Imagine reading a book, but instead of starting from the first chapter, you read the last one first. You’d know how the story ends before even understanding its beginning or the journey of the characters. This approach might seem odd to many of us, but it’s not too far from the question we’re exploring today: If you could, how would feel knowing your future? This question, as simple as it may seem, carries profound implications for our lives and our faith.
What if we knew our future? How would that knowledge affect our present? How would it shape our decisions, our actions, and our relationships? These are not just hypothetical questions. They touch on the very essence of our human experience – the interplay between knowledge, choice, and destiny.
Consider the biblical characters like David, Moses, Joseph, and Paul. Each of them had a unique journey filled with trials, tribulations, and triumphs. If they had known their future, would they have acted differently? Would David, knowing he would commit adultery and murder, have made different choices? Would Moses, knowing he would lead millions through the wilderness, have approached his life differently? Would Joseph, aware of his future as a powerful leader in Egypt, have reacted differently to his brother’s betrayal? Would Paul, knowing he would go from persecuting Christians to becoming one of Christianity’s greatest evangelists, have started his journey sooner?
The stress of knowing the future might deter us from making certain choices. If we knew about the hardships we would face, would we still make the same decisions? The Bible teaches us that God has a plan for each of us. As stated in Jeremiah 29:11, “For I know the plans I have for you,” declares the LORD, “plans to prosper you and not to harm you, plans to give you hope and a future.” If God cares for the grass that gets thrown into the furnace the next day or the birds that do not sow or reap but are still fed, how much more does He care for us?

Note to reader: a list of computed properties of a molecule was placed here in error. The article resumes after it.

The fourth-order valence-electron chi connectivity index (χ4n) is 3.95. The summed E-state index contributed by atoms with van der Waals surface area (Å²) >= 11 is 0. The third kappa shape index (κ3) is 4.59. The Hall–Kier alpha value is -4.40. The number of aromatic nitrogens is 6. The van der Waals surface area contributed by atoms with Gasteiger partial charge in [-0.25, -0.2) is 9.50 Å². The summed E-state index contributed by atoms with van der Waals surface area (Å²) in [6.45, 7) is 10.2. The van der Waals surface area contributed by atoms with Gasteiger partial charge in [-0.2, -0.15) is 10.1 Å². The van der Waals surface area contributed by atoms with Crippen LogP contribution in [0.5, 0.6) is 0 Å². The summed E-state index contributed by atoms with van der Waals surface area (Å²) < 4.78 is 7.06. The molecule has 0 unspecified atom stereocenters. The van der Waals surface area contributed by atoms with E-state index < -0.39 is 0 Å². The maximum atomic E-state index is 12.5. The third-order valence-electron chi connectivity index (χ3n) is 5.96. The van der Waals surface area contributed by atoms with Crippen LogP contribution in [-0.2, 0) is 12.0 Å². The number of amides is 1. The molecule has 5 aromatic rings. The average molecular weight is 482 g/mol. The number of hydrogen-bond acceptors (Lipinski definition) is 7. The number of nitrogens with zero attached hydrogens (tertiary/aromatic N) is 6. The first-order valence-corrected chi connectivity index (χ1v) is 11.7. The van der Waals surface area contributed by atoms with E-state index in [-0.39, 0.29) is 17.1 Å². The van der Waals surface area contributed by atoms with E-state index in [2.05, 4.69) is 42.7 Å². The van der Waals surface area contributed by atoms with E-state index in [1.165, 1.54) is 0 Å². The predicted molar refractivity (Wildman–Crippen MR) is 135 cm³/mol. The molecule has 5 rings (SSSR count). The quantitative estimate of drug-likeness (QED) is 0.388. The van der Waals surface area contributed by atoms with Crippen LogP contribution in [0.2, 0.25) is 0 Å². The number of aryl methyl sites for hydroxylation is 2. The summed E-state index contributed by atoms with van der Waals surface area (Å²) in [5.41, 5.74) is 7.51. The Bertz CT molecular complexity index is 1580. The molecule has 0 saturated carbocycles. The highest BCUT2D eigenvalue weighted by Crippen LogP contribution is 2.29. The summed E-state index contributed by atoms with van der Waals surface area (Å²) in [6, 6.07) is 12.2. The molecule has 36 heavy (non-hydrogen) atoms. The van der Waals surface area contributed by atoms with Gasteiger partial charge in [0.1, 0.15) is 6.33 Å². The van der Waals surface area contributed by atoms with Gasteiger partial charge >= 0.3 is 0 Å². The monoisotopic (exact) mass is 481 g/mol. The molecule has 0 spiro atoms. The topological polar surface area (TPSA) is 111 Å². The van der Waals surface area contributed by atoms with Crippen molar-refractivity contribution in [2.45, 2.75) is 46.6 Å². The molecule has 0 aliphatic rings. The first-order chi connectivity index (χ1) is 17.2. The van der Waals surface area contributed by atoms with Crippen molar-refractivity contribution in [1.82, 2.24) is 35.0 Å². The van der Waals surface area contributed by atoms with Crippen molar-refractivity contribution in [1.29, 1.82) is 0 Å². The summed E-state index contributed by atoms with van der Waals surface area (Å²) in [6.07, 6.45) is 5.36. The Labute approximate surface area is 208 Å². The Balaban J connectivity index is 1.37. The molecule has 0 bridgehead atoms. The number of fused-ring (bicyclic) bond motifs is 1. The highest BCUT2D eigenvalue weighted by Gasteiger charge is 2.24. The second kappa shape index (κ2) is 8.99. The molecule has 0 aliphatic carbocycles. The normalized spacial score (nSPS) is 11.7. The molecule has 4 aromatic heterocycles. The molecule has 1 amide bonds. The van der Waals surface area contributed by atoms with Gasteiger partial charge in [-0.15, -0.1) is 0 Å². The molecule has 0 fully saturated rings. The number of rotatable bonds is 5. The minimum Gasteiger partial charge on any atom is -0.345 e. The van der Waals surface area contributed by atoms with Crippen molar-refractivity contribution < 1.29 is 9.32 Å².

Yet, we often worry and plan obsessively, trying to control our future. But does this really help us? Does worrying add days to our lives, or does planning for every possible scenario help us offset unforeseen events? The truth is that knowing our future might make us feel like we need to rely less on God. If we knew all the outcomes, where would faith come in?
The biblical characters we mentioned earlier were not perfect. They made mistakes, but God still used them for His purposes. This shows us that we don’t need to be perfect for God to use us. We can be a new creation in Christ, and as long as we are willing, God can use us for His glory.
The freedom lies in knowing that whatever God wants to get done, there’s nothing we can do to stop that. We should be content with where we are and be patient with what God has in store for us. As Paul said in Philippians 3:13, “Brothers and sisters, I do not consider myself yet to have taken hold of it. But one thing I do: Forgetting what is behind and straining toward what is ahead.”
So, would you want to know your future if you could? Or would you rather live in the present, trusting in God’s plan and relying on your faith? This is the paradox of knowing the future and faith. As we ponder on this, let’s remember to be content where we are, for we struggle enough with everyday life in the present to worry about tomorrow.
- How would knowing your future change your present actions and decisions?
- How does your faith in God’s plan influence your approach to the future?
- How does the idea of foreknowledge challenge your understanding of faith and free will?
This week, try to live in the present. Instead of worrying about the future, focus on what you can do today to live according to God’s will. Trust in His plan and timing, and remember that He has a purpose for you. Reflect on the stories of David, Moses, Joseph, and Paul. How did their faith guide them through their trials and tribulations? How can their stories inspire you to trust in God’s plan for your life?